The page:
A health official (R) guides visitors at a COVID-19 testing station in Seoul on August 18. “We’re seeing the current situation as an initial stage of a large-scale transmission,” KCDC director Jeong Eun-kyeong told a press briefing. “We’re facing a crisis where if the current spread isn’t controlled, it would bring an exponential rise in cases, which could in turn lead to the collapse of our medical system and enormous economic damage.” (Jung Yeon-je / AFP)

UPDATED ON AUG 18, 2020 06:46 PM IST
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A woman wearing a mask walks past members of conservative civic groups taking path in an anti-government protest over fresh restrictions in Seoul on August 15. As in the Daegu case, authorities are facing some reluctance in cooperation and difficulty in tracking some members of the congregation. The outbreak led to a tightening of social distancing rules on August 16 despite protests. (Kim Hong-Ji / REUTERS)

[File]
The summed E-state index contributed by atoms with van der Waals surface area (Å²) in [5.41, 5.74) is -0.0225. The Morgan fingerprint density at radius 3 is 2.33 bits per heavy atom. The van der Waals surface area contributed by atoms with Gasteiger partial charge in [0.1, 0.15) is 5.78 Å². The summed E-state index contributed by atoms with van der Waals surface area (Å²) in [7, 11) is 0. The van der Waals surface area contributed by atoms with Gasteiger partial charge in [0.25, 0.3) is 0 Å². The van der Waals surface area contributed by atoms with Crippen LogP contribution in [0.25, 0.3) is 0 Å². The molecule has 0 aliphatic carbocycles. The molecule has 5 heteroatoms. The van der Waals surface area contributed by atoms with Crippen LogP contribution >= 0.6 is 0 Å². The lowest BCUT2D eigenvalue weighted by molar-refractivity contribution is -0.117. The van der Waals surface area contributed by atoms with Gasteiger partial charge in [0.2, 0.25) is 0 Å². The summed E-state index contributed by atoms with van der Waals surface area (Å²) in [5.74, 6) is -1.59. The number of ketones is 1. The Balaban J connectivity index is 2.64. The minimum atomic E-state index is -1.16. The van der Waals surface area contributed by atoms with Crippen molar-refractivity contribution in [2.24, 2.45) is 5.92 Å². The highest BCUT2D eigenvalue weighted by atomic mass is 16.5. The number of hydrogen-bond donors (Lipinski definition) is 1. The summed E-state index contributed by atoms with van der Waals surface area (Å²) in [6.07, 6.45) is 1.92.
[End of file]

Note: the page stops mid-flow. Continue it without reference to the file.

A woman wearing a mask walks past members of conservative civic groups taking path in an anti-government protest over fresh restrictions in Seoul on August 15. As in the Daegu case, authorities are facing some reluctance in cooperation and difficulty in tracking some members of the congregation. The outbreak led to a tightening of social distancing rules on August 16 despite protests. (Kim Hong-Ji / REUTERS)

UPDATED ON AUG 18, 2020 06:46 PM IST